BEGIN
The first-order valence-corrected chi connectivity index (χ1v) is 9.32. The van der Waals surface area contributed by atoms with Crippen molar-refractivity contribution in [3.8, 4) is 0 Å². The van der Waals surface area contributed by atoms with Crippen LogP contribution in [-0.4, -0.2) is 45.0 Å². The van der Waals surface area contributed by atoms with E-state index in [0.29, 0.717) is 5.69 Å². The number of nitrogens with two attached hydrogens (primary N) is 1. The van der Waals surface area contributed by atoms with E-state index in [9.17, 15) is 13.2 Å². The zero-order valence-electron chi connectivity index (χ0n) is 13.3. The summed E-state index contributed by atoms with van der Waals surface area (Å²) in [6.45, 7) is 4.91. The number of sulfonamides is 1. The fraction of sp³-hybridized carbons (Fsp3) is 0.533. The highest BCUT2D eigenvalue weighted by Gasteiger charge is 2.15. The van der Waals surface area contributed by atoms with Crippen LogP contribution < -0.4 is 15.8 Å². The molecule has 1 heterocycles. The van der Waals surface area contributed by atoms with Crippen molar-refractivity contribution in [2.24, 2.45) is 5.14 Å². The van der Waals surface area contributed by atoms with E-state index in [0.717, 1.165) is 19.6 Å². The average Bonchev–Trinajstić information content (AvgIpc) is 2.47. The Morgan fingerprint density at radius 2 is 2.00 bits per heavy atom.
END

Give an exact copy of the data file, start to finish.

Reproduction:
The first-order valence-corrected chi connectivity index (χ1v) is 9.32. The van der Waals surface area contributed by atoms with Crippen molar-refractivity contribution in [3.8, 4) is 0 Å². The van der Waals surface area contributed by atoms with Crippen LogP contribution in [-0.4, -0.2) is 45.0 Å². The van der Waals surface area contributed by atoms with E-state index in [0.29, 0.717) is 5.69 Å². The number of nitrogens with two attached hydrogens (primary N) is 1. The van der Waals surface area contributed by atoms with E-state index in [9.17, 15) is 13.2 Å². The zero-order valence-electron chi connectivity index (χ0n) is 13.3. The summed E-state index contributed by atoms with van der Waals surface area (Å²) in [6.45, 7) is 4.91. The number of sulfonamides is 1. The fraction of sp³-hybridized carbons (Fsp3) is 0.533. The highest BCUT2D eigenvalue weighted by Gasteiger charge is 2.15. The van der Waals surface area contributed by atoms with Crippen LogP contribution < -0.4 is 15.8 Å². The molecule has 1 heterocycles. The van der Waals surface area contributed by atoms with Crippen molar-refractivity contribution in [2.24, 2.45) is 5.14 Å². The van der Waals surface area contributed by atoms with E-state index in [0.717, 1.165) is 19.6 Å². The average Bonchev–Trinajstić information content (AvgIpc) is 2.47. The Morgan fingerprint density at radius 2 is 2.00 bits per heavy atom.